JeanO: Be aware of how a change in investments will affect your upcoming tax bill. If your funds are up, you could get a hefty capital gains tax bill. Not a reason to change your plan but it's good to consider all the facts.
JeanO When you move to ETF you are makng a decision to passive investing. That's a choice but one you should consider. Rebalancing and being tax effective is also important. Make sure you are ready to take on all of the tasks done by your financial advisor.
JeanO: We should also mention that even if you have these investments in a taxable account, for those people in the 15% or lower marginal tax bracket, the current capital gains tax rate is 0%! This is certainly something to take advantage of. However, be aware that the IRS will only allow you to recognize so many gains at that 0% rate. Speak to an accountant to determine your situation.
I think we've heard quite a bit about 529 Plans generally being the preferred method of tax-free savings for college. But the trick is not to take too much money out during the school year which would generate a taxable event. One advantage not yet talked about is the ability to transfer unused portions of a 529 Plan to another student which could also be the parent that incurs qualified higher education expenses. If you are not sure if your child will be attending college or other qualified educational expenses, and you do not have another person that you would want to transfer the funds to, then you may want to consider contributing to a ROTH where contributions could be withdrawn tax free for any purpose if the ROTH account is open for more than 5 years. But I am a strong proponent that retirement plans are for retirement and college savings plans are for college and your retirement savings has a higher priority.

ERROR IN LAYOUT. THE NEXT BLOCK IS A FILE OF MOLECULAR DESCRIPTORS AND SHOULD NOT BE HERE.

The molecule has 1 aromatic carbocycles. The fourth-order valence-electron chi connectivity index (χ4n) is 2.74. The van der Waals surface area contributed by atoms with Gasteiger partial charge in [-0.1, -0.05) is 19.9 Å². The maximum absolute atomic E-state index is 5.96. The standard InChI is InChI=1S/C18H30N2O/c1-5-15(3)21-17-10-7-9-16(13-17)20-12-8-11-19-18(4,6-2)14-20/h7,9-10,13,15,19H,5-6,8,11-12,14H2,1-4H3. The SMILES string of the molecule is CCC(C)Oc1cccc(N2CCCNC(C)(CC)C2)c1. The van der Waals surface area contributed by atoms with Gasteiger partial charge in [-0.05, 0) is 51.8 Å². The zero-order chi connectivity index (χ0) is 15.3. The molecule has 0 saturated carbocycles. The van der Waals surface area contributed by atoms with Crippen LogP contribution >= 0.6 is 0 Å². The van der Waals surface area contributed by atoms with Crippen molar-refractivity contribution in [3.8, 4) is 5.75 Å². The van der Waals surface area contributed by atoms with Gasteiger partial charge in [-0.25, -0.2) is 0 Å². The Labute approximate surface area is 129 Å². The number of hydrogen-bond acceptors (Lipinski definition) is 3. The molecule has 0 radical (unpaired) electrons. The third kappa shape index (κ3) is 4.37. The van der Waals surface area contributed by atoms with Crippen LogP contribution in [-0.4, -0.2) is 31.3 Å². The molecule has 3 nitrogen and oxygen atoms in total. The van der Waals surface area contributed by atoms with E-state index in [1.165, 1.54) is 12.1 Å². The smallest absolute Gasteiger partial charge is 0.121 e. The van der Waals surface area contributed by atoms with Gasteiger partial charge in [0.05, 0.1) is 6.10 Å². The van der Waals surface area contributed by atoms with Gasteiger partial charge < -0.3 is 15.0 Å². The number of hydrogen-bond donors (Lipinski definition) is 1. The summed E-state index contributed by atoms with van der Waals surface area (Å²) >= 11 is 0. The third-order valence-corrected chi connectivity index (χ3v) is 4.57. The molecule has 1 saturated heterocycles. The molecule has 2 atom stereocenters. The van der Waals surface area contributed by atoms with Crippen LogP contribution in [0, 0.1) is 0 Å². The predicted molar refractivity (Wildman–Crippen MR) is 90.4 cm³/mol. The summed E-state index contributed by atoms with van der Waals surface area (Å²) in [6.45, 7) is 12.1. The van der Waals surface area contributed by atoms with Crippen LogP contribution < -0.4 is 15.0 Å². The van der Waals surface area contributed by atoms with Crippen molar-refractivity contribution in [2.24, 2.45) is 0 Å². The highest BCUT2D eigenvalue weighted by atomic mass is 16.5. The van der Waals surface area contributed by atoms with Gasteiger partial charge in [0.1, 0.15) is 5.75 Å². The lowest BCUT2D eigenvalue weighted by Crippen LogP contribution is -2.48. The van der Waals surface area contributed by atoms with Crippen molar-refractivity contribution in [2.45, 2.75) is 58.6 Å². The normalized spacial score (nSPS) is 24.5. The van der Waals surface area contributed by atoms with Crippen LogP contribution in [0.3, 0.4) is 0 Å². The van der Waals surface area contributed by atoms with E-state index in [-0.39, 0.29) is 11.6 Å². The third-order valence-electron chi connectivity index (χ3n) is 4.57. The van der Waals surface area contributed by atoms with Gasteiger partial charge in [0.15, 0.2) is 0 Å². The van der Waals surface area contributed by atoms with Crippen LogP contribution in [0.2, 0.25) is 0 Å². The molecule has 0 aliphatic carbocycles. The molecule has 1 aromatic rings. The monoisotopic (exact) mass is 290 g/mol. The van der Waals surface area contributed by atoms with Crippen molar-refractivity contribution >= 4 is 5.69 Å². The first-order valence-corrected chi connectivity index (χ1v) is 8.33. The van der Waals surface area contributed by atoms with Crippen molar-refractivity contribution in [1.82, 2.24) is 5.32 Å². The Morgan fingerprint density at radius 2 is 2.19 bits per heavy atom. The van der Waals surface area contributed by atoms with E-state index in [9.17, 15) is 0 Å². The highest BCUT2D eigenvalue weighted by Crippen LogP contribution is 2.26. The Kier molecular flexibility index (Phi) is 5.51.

YC: Sorry, that sounds more like a question for your accountant. Can anyone else provide guidance here?
Hi Scooter Squad -- I think the first part of your question got lost somewhere. Could you submit it again?
Martha, another good point re index funds. If managing money was an easy task, everyone would be doing it. It is so easy to get complacent and not rebalance regularly. I am not saying that people should not manage their own money, just that it is like tending your garden, needs attention.
Thanks for bringing that up, Phil.
Here's a follow up from JeanO: Most of it is in tax-advantaged accounts. I understand the bonds and having that managed. I was more interested if any advice on a strategy like dollar cost averaging to move between funds. Also how often to use a fee only planner? Thanks!
JeanO: I'm not sure there are benefits from making the transition with dollar-cost averaging in and of itself. If you are 100% convinced you want to go with passive investing, I don't see any reason not to make the transition in whole. However, some investors choose to keep half of their investments in actively managed funds, and have half in index funds. That would be another way to diversify your investment strategy.